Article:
What sacrifices have you made to keep our community safe?

A law enforcement officer makes many sacrifices throughout their career; to include the ultimate sacrifice. I’ve witnessed firsthand as a member of the Sheriff’s Office Honor Guard what impact that sacrifice makes on the family and co-workers of the fallen. Therefore, I tip my hat to our families as they go through a lot of the sacrifice, for this job, along with us. I’ve put in the long hours, holidays and events away from family, seeing things most can’t imagine and dealing with the stress of split second decisions that the community critiques. I’ve been asked before, “That is a thankless job, why on earth would you want to do it?” I set these sacrifices aside and feel blessed to be a law enforcement officer. There are no “thank yous” necessary when you know inside you’re making a difference in your community.

Comments

Michelle Fales 2 years, 6 months ago

What a nice article about some of our community's finest. I appreciate the sacrifices you all make to ensure Lawrence, KU and Douglas County are safe. Thank you.

Jake Davis 2 years, 6 months ago

Blessed are the peace keepers... In the first 4 1/2 months of this year, we have lost 45 police officers, about 10 a month. Where is the outrage? Where is Obama? Where are the protests? It sickens me that society takes each of these officers' and our soldiers' lives for granted but yet are so quick to protest a criminals death. What has our society come to...

Chad Steele 2 years, 6 months ago

13 of the 45 deaths are car/ motorcycle accidents and 11 were heart attacks. That is outrageous Obama should tell everyone to wear their seatbelt and exercise. That will go over great.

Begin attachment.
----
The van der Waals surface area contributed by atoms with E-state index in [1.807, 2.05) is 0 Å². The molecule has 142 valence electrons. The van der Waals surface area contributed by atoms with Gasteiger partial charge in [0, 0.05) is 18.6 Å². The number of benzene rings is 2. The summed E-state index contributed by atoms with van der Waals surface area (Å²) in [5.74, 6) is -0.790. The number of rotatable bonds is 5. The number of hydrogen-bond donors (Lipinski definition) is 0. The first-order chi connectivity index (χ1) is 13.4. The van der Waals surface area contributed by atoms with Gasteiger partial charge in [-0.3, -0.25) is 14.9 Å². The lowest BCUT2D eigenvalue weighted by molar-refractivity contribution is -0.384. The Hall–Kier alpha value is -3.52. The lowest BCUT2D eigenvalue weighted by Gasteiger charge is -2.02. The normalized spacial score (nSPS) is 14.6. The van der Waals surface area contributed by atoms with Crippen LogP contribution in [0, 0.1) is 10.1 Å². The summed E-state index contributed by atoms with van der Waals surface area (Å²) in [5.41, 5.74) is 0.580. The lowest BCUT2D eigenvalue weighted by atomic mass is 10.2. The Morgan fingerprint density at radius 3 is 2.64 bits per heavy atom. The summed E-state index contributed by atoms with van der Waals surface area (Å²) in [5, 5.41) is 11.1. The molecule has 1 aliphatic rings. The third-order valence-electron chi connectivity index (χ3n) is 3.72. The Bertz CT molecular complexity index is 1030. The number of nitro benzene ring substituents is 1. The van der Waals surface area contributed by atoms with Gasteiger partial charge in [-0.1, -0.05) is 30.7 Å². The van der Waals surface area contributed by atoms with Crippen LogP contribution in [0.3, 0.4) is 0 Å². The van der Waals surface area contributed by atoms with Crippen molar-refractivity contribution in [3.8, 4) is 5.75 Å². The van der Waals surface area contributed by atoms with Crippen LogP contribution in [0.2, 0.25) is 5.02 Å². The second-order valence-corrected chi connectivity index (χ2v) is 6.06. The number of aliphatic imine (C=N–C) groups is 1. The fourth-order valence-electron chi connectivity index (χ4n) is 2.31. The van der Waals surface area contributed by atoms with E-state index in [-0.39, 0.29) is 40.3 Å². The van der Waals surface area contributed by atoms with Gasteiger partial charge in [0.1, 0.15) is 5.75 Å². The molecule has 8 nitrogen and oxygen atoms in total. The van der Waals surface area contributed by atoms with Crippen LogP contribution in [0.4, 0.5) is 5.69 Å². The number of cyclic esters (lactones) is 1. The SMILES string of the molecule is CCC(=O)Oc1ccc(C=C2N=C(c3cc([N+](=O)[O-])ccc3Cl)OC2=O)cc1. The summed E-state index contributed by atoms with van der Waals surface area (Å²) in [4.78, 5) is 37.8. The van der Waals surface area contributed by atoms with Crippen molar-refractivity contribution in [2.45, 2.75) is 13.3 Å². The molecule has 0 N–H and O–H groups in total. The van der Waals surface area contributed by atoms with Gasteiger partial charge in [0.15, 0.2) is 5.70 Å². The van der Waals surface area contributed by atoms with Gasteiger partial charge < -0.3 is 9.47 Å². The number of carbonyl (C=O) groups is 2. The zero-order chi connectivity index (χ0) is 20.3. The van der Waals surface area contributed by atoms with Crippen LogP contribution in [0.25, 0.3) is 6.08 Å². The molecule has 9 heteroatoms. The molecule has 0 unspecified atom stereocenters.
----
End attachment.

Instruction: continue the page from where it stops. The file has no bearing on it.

Kendall Simmons 2 years, 6 months ago

Well, why weren't you out there protesting their deaths??? Why weren't white groups organizing demonstrations? Why wasn't Bill O'Reilly or Sean Hannity or Mike Huckabee speaking in outrage at the scene and calling for change? Hmmm.

BTW, the Kansas trooper who died? He had a heart attack. We're supposed to be outraged by heart attacks...why??? And, as an aside, while Obama was in Kansas, he did mention the loss of Officer Mike Kern. Oh gee, darn.

If you truly want to know what our society has come to, how about you look in the mirror while you complain and blame others, and do nothing yourself to make things better.

Jake Davis 2 years, 6 months ago

You are correct Chad... Read the reports..these officers died pursuing criminals at high speeds, trying to get to that emergency call as fast as they could, and dying on the side of highways and streets because motorists DO NOT MOVE OVER.

Yes, they have died of heart attacks due to the continuous stress they live with on a daily basis, the highs and lows of adrenaline rushes, the toll of seeing the worse side of human beings, the damaged children, the drugged parents, the worst of society.

Thanks for driving home my points!!

Jeff Barclay 2 years, 6 months ago

My late father was a policeman. Our youngest son is a police officer. Hats off to all who serve their fellow citizens through law enforcement. You are appreciated and in our prayers. So are your families.

Tanner Stumbaugh 2 years, 6 months ago

THANK YOU ALL FOR YOUR GREAT, SELFLESS SERVICE! THANKS FOR MAKING LAWRENCE A SAFER PLACE, DAY BY DAY!